Jonny Flynn on His Love of the Game
A fearless, aggressive and (some would say raw and reckless) point guard, Flynn provides something a bit different from the other major backcourt prospects. FanHouse's Matt Steinmetz attended Flynn's work-out against Brandon Jennings in Oakland Thursday. A transcript of Flynn's press session follows. -- Tom Ziller
Q: How did it go out there?
Flynn: It went pretty well. I didn't shoot the ball as good as I wanted to, but other than that, I really got after it. That's the main thing you want to do in workouts: show that you have enough stamina to finish it out.
Q: What about going up against guys you're compared with?
Flynn: That's what you work out for. When you're young and start playing basketball, when you're coming up the ranks, you look to play against the best. And he's one of the best at my position, if not the best. So just to play against a guy like that (Jennings) who was overseas and who has a different feel for the European game. Bringing that over and then playing against him, that was enjoyable.
Q: Is Jennings the best?
Flynn: In a deep point guard class, you never know who the best is. There are a bunch of us bunched up at the top. You never know who the best is. But in a deep point guard class, he's in the top echelon.
Q: What's your strength?
Flynn: At Syracuse, I had to shoot. Coach Boeheim told me to shoot the ball. If I would have averaged 10 points a game in college we wouldn't have won many games. But I can create for my teammates and create for myself. I really like to get in the lane, dump off to the bigs and kick out to open shooters. Hopefully I can display that when I find my home.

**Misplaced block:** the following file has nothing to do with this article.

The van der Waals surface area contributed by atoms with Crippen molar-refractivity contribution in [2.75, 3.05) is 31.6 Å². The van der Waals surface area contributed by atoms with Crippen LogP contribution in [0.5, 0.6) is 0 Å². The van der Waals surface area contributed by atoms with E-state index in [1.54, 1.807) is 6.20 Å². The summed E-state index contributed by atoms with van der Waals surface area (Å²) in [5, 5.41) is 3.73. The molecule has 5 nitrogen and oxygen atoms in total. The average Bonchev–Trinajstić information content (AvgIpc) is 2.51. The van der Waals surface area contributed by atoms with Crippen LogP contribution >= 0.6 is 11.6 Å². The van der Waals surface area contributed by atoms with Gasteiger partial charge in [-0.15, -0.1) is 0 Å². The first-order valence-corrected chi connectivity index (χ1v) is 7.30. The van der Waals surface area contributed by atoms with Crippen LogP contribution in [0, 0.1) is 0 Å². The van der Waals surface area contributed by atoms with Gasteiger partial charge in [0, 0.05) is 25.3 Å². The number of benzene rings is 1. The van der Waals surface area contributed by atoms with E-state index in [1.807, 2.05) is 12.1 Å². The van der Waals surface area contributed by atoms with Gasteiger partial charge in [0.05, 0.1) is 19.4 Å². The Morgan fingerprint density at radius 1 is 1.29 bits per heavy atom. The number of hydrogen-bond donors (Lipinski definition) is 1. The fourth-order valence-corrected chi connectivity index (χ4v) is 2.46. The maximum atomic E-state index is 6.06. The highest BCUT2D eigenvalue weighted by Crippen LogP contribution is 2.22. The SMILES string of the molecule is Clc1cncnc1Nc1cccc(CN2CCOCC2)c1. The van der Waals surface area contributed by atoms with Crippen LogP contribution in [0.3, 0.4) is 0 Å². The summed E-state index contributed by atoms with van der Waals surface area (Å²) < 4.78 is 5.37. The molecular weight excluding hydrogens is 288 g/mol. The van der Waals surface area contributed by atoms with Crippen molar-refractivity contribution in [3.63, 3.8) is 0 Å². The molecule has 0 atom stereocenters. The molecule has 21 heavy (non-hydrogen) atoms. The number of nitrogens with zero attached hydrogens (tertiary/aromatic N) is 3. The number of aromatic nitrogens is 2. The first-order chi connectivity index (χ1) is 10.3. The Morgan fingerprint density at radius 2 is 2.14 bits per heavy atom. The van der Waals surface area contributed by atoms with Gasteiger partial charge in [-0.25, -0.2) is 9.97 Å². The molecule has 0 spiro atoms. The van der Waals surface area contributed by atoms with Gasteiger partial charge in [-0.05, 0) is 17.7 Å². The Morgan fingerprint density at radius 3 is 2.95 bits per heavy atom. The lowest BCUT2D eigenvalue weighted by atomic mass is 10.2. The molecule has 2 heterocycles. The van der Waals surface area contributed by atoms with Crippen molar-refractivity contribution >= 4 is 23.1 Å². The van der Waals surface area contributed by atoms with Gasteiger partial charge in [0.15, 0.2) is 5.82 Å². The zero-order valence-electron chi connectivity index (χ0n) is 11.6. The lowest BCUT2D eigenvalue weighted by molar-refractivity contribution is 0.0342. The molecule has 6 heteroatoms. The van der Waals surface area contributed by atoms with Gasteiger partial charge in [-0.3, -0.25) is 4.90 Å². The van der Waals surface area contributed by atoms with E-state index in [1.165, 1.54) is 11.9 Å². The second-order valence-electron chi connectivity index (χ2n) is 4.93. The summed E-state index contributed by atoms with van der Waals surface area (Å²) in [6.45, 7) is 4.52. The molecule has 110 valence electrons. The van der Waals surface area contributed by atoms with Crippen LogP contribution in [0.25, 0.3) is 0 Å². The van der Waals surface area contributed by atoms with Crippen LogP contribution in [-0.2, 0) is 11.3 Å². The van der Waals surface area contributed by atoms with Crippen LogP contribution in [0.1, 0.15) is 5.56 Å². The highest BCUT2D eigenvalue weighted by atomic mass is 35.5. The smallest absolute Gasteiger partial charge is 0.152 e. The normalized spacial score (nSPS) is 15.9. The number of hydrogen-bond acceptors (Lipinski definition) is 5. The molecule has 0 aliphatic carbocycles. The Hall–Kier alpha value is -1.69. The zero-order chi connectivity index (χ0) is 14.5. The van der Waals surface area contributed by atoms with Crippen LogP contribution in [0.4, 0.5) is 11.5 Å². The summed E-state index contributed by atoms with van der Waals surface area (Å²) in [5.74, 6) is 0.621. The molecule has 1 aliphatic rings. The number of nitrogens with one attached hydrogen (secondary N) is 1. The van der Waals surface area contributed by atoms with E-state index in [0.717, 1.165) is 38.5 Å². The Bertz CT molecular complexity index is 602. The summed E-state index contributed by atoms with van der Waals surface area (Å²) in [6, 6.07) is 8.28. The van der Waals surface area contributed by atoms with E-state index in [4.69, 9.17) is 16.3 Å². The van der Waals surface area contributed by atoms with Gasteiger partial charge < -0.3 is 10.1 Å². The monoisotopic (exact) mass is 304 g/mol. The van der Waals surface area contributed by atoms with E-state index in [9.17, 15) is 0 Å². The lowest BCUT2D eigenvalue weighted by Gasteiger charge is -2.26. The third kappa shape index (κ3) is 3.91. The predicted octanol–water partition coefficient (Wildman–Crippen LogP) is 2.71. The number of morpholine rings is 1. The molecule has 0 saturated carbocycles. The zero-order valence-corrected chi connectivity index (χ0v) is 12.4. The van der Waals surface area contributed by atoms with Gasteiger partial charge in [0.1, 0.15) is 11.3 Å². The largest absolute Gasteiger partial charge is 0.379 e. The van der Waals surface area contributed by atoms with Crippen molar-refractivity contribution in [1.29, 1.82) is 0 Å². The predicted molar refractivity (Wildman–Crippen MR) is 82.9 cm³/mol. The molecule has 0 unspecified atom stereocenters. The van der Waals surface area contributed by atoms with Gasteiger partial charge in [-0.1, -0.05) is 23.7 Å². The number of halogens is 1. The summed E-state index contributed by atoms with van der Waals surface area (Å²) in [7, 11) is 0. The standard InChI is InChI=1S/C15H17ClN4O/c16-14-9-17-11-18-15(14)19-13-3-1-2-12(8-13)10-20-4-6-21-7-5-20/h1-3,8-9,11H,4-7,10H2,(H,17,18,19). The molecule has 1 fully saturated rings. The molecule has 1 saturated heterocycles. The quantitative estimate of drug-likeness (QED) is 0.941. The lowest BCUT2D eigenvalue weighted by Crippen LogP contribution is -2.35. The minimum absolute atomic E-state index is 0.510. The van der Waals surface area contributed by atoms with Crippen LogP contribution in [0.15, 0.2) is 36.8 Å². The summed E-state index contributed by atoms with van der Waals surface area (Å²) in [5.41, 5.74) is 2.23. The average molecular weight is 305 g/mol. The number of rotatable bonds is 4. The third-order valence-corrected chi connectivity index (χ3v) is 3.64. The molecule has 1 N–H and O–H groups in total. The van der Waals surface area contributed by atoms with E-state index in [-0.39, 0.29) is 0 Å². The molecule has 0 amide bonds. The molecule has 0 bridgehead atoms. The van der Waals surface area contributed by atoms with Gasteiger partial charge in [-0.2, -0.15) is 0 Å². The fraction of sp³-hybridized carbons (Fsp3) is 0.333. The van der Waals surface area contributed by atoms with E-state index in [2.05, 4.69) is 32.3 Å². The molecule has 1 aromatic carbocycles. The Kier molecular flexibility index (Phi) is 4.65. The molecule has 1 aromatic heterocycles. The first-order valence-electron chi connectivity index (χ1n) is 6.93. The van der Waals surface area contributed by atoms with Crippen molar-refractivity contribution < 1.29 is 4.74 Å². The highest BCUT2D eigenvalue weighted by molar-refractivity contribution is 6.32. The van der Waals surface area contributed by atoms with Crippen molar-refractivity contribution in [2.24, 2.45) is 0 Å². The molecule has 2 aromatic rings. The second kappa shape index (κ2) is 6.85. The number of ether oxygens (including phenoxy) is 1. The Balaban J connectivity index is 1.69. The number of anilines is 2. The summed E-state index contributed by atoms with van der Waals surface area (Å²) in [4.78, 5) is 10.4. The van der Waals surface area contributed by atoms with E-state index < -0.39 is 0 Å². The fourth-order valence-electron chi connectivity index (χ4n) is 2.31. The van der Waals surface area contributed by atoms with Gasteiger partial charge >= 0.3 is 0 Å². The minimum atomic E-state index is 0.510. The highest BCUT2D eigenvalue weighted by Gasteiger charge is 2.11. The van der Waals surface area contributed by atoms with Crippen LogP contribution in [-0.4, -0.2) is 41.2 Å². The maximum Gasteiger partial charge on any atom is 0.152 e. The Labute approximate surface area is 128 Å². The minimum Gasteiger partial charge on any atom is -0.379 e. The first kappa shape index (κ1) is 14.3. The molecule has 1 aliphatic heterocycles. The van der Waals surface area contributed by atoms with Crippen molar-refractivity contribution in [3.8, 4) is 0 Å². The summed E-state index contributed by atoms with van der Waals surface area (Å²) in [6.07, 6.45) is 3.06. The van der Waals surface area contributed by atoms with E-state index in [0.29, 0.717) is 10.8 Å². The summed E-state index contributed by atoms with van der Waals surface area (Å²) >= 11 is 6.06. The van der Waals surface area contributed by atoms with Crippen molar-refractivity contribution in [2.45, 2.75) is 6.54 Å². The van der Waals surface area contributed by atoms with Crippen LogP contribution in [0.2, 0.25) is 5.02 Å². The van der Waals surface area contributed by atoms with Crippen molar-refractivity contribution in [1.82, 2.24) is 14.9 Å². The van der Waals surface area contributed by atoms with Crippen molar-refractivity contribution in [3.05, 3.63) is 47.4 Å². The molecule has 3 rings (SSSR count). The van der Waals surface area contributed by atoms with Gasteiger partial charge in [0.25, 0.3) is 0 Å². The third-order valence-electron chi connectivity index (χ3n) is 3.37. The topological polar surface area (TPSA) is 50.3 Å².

Q: How does your game fit the Warriors' style?
Flynn: They're a team that likes to get up and down the floor. The goal of any point guard is to get out and run, to get out and shoot 3-pointers, run, run the floor, kick the ball out, a bunch of dunks, that's the dream of any point guard who likes to play uptempo. So I think my game fits this type of system.
Q: Does your game fit with Monta Ellis' game?
Flynn: Definitely. Monta is a great player and a great athlete, can shoot the ball well. He came onto the scene and surprised a lot of people. He's a great player and I think he can raise my level of play. And I think I can raise his level of play.
Q: Are you big enough to guard two guards, if you'd have to?
Flynn: I might not be as big as a lot of point guards out there. But my low center of gravity and how big I am, I can stop a lot of twos. I'm not saying every possession I might be checking a two, but how often do you see point guards or two guards going to the block every possession? You rarely see it. When the time presents itself, and I'm in the post position, I think I can defend it pretty well.
Q: What do you think you showed them today?
Flynn: I think I showed I can push the tempo, get into the lane and create for others. I think that's one thing I really want to show teams that I can get into the lane and be a facilitator. At Syracuse I was the guy taking the bulk of shots because I had to. But I want to be known as a pass-first point guards because I love the assist more than the bucket.
Q: All the point guards are pretty young. Do you think you're more ready to run a pro team than some of the other guys?
Flynn: I would think so. I would hope so. In the system coming from Syracuse, Coach Boeheim ran high screen-and-rolls, he ran side screen-and-rolls, a lot of different sets that the NBA are running. Every team runs the pick-and-roll so I think that I've become adept at playing that style.
Q: What makes the Warriors a better fit for you?